Even though complete certainty is unachievable, there exist various methods to observe the decision-making process in ANNs. One such method is to dichotomize image recognition model filters to give context on how these networks process and transform data to make inferences. The application of such a method to reinforcement learning problems is not any different. Instead of sorting categories, actions are classified within a discrete action space [7] [8]. A problematic issue is that most networks used for Deep Q-Learning [9], a subset of reinforcement learning, generally share a lumped-layer like network model where extracting individual weights to determine learned inferences is not feasible. Soft Decision Trees effectively solve this problem as they have a filter at each node in a binary tree that uses softmax or sigmoid activation to determine the next filter to use in the network until the leaf nodes are reached. The leaf node returned contains the probability distribution for the classification of the analyzed data. Therefore, a soft decision tree can take the form of an 2n different possible paths where n is the number of layers in the tree network. At any one time, a soft decision tree can mimic 2n different ANNs reflecting a case-by-case analysis of the data being processed [10] [11] [12]. Applying these passive-expert like networks to various control problems can allow for analysis of the various inferences determined by the model to prevent unexpected negative consequences of bad predictions from an ANN that would be detrimental to commercial applications.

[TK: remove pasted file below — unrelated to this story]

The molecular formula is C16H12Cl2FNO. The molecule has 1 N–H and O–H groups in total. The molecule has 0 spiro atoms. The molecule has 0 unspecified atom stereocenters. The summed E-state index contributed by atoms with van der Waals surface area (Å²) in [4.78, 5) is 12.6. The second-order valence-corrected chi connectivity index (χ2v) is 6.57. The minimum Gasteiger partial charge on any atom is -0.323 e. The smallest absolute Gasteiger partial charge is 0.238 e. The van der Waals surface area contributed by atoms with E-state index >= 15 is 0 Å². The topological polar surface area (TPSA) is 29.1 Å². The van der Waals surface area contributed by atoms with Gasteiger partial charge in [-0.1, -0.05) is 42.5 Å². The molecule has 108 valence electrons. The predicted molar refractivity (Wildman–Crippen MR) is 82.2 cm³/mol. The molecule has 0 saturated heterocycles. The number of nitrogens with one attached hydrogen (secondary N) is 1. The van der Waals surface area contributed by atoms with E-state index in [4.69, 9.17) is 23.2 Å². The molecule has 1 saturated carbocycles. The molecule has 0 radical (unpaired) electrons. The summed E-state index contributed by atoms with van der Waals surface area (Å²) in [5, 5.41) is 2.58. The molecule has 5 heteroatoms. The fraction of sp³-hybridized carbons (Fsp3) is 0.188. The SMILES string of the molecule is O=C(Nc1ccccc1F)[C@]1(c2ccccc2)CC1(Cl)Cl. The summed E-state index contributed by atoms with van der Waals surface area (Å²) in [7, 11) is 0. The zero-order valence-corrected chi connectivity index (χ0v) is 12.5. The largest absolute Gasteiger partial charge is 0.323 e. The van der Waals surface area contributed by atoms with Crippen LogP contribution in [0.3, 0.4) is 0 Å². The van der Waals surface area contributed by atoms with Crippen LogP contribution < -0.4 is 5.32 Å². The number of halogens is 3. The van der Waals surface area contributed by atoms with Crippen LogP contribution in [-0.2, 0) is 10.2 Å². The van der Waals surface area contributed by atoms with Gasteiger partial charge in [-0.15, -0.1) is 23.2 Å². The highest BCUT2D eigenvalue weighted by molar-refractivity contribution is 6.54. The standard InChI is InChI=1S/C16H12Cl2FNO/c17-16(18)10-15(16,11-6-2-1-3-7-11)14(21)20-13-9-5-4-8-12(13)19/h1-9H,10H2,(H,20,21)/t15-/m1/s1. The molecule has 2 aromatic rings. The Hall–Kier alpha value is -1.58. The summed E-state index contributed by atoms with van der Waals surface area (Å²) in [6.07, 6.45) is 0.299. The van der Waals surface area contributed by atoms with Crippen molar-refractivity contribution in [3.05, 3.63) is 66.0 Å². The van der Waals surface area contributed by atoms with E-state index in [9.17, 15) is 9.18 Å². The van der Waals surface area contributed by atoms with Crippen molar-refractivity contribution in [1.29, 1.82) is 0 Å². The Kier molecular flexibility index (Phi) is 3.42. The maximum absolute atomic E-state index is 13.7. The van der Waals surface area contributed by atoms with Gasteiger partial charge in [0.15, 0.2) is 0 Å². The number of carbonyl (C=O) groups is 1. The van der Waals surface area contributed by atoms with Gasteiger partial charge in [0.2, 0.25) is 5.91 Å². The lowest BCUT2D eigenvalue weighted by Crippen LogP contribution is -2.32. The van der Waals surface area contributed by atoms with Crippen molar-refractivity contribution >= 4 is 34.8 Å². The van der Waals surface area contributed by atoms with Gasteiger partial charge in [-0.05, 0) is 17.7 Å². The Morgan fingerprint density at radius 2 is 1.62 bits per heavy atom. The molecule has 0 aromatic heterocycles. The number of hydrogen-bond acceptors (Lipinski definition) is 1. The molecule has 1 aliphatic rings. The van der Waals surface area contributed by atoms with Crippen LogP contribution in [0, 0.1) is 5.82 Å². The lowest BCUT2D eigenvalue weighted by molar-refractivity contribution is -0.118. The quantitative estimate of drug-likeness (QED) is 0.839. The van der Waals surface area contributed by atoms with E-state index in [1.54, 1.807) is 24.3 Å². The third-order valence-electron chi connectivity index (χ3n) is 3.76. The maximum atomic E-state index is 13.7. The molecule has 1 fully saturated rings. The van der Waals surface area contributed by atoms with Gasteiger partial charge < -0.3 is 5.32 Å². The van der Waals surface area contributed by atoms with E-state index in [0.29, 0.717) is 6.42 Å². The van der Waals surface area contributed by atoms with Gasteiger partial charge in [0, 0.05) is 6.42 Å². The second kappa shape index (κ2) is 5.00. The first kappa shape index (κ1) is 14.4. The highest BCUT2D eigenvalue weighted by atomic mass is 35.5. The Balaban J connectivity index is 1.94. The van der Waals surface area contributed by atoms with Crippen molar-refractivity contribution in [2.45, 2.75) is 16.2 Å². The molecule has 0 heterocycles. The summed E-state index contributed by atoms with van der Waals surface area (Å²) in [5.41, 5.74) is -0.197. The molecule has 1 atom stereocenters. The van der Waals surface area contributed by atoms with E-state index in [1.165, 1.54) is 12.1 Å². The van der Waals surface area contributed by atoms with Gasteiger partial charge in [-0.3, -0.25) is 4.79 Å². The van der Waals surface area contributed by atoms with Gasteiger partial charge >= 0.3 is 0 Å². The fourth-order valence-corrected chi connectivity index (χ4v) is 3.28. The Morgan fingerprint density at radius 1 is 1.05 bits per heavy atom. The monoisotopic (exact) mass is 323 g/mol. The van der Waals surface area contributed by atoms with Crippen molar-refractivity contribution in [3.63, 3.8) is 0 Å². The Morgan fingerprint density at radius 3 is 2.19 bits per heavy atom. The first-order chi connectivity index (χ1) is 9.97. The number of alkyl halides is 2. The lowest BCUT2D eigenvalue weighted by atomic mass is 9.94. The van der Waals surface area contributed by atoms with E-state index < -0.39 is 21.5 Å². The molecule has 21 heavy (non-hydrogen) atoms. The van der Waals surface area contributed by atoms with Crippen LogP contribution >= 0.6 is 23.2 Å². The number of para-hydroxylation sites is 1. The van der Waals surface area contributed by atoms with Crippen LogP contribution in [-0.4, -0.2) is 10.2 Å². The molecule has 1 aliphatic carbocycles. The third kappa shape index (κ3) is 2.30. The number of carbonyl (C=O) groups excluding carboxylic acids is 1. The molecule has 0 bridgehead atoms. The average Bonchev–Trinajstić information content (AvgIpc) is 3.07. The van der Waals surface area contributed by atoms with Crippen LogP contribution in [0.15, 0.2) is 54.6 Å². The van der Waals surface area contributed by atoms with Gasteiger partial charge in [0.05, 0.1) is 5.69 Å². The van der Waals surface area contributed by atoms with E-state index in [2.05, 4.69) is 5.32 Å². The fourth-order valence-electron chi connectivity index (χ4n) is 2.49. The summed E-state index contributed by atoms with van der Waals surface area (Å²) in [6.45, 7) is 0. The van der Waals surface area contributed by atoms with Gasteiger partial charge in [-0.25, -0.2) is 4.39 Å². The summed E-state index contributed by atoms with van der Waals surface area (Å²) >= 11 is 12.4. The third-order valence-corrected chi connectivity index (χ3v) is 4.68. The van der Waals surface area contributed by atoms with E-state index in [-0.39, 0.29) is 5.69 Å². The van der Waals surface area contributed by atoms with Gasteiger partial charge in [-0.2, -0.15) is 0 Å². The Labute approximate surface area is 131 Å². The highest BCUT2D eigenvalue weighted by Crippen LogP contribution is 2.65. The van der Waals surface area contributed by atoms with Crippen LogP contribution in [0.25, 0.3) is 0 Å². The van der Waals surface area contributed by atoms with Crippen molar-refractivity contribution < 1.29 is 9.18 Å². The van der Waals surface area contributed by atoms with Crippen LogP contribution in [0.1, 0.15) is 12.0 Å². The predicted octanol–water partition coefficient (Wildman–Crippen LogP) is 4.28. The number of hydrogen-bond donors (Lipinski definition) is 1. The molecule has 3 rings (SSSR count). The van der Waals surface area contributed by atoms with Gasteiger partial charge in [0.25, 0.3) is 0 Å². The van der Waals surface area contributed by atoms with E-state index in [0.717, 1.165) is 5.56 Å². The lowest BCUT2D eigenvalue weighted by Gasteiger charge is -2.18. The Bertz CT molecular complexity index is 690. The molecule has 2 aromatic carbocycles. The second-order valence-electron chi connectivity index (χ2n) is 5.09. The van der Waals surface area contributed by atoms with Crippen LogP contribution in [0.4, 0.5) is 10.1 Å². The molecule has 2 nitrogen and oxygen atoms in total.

2. Soft Decision Tree Neural Networks

Soft decision trees are essentially a binary tree of nodes along a linear layer with an activation function that generates a probability distribution, specifically sigmoid or softmax. At inner nodes, this output is limited to 2, at leaf nodes it is limited to the desired output space. This is shown in Figure 1. The network uses a loss function, L(x), that minimizes the cross entropy between each leaf, weighted by its path probability and the target distribution (Equation (1)) [1]. To prevent stagnation of the network and a dependency on only one path, a “penalty” is introduced which promotes using various paths to evaluate data in the network. This “penalty” is the cross entropy within the looked-for average distribution 0.5, 0.5 for the two sub-trees and the actual average distribution α, (1 − α) (Equation (2) and (3)) [1]. Next, the sum of all the penalties is taken and multiplied by ƛ, a hyper parameter of the model, which determines the strength of the penalty applied to each layer. This hyper parameter decays proportionally to 2N for each layer N n . This technique was used to achieve better accuracy results [1].